So that was like pre emails will certainly print, you know, fax era where we, you know, art departments were sending, you know, small things by bicycle that’s that was that was the state of the stripe
proofs. And now,

Carlton Reid 10:57
you’ve got, you’ve got big things, and you can no longer do that with a courier with just a satchel on

Rob King 1 11:05
was not just the fact that they’re big things, we often do very, very small things, but it’s about competing in the marketplace, and doing things as efficiently as possible. So our, our calculators will typically go out with 50 100, maybe even more parcels in one of their bikes, and do a delivery round like that. And the marketplace is typically Well, you know, when you order something online, it’s, you rarely pay more than about three pounds for delivery. And that’s the expectation in the marketplace to get it from, you know, whatever that distribution here is right to your door. And there’s an awful lot to, you know, a lot of systems to go through. So you have to have a very, very, very efficient system for doing that. The other end of the scale that this sort of cycle through traditional cycle is a bit like the queue commerce or the delivery style stuff where it is all point to point you’ve got one rider delivering something from point A to point B, and they do the whole journey rather than the sort of multi drop stuff that we do, where we are delivering to kind of every street every other street kind of thing. So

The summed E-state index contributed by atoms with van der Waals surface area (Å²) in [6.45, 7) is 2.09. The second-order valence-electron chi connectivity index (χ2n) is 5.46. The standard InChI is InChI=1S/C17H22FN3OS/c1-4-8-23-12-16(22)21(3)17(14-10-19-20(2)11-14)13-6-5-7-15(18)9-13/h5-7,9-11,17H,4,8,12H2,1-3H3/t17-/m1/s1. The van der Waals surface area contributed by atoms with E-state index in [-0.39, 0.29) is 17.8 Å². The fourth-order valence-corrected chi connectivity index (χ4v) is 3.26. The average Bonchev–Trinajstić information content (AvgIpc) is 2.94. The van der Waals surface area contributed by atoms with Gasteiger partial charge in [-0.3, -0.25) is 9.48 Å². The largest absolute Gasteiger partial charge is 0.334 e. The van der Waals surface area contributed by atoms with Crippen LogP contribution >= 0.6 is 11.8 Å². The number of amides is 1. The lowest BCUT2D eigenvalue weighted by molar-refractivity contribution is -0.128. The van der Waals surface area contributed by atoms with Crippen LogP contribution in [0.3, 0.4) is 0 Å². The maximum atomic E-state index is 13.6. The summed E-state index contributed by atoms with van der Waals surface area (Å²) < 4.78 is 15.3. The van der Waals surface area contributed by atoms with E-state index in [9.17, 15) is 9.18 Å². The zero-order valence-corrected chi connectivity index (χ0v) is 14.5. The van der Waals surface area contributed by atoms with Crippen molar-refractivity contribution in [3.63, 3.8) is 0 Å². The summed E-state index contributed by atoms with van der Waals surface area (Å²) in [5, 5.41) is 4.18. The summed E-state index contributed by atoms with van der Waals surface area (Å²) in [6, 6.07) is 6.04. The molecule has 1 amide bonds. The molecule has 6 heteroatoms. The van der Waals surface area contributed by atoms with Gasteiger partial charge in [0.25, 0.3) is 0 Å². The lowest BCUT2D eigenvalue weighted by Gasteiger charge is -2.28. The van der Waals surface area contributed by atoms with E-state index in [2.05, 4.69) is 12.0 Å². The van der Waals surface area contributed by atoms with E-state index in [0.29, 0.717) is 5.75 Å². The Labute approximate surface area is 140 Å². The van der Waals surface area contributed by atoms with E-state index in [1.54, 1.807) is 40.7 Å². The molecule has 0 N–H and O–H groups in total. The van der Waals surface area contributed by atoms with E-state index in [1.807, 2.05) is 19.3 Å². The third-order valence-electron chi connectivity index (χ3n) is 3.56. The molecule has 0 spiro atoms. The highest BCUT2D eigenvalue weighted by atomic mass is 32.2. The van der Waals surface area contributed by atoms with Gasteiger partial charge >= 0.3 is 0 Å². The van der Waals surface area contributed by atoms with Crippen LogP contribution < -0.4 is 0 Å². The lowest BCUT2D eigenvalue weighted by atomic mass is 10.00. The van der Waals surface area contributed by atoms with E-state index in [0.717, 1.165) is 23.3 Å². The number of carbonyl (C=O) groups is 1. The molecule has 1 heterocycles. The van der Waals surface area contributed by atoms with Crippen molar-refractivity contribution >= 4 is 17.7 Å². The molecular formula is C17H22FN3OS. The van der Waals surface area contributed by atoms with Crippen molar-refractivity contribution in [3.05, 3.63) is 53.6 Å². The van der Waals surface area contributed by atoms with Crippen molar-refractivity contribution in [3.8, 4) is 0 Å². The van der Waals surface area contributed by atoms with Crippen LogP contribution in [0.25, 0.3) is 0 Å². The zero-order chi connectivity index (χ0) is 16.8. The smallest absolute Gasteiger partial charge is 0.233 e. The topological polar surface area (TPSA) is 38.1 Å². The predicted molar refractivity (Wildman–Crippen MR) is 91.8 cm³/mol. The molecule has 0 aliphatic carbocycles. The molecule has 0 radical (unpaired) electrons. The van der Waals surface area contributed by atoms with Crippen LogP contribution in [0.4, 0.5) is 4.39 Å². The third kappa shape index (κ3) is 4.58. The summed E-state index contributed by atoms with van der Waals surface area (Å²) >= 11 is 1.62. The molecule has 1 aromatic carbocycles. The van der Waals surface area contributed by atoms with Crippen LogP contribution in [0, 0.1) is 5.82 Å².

Carlton Reid 12:08
the delivery model, I’m going to add the there’s a name Ernest Austin that they’ve got, they’ve got like a name for their, their, their algorithm that the way that they route riders around which which is kind of their magic sauce is what they say is, you know, this, this, what differentiates them, they can get riders very efficiently to where they want to deliver food or whatever. So are you operating something similar? You’ve got some secret sauce software, which is routing riders in the most efficient way possible and lacing through the city in certain ways? Or is there any autonomy?

Rob King 1 12:52
That’s a really good question. So yes, we have software that does, routes, that utilizes sits on top of a Google Maps route. And at the moment, you can pick a cycle route, or you can pick a van route. And unfortunately, there’s nothing in between that fits one of our vehicles, which are, you know, in between those two. And most of the time, we don’t want to be on a van route, because we’ll end up on a dual carriageway or something horrible, but often the cycle routes, get caught up with some guessing gates that we can’t get through or some inappropriate routes. So we are building some really cool machine learning really on top of all of that, whereby we got tons of amazing local knowledge in our riders who go and do these routes every day. And they look at the Google route and go, oh, I want to do that there’s a great little cut through their van route, which will make the use of a machine learning piece, we’ll take that route and compare it with the Google route. And if it’s quicker, better cleaner, learn that so that when the new writer goes out, they don’t have to have all that amazing local knowledge. And that, you know, starts building a whole load of data that drives efficiency. So it’s a bit like Waze than

Carlton Reid 14:05
in that. Exactly, exactly. And

Rob King 14:10
whoever, and it’s in real time as well. So yeah.

Carlton Reid 14:13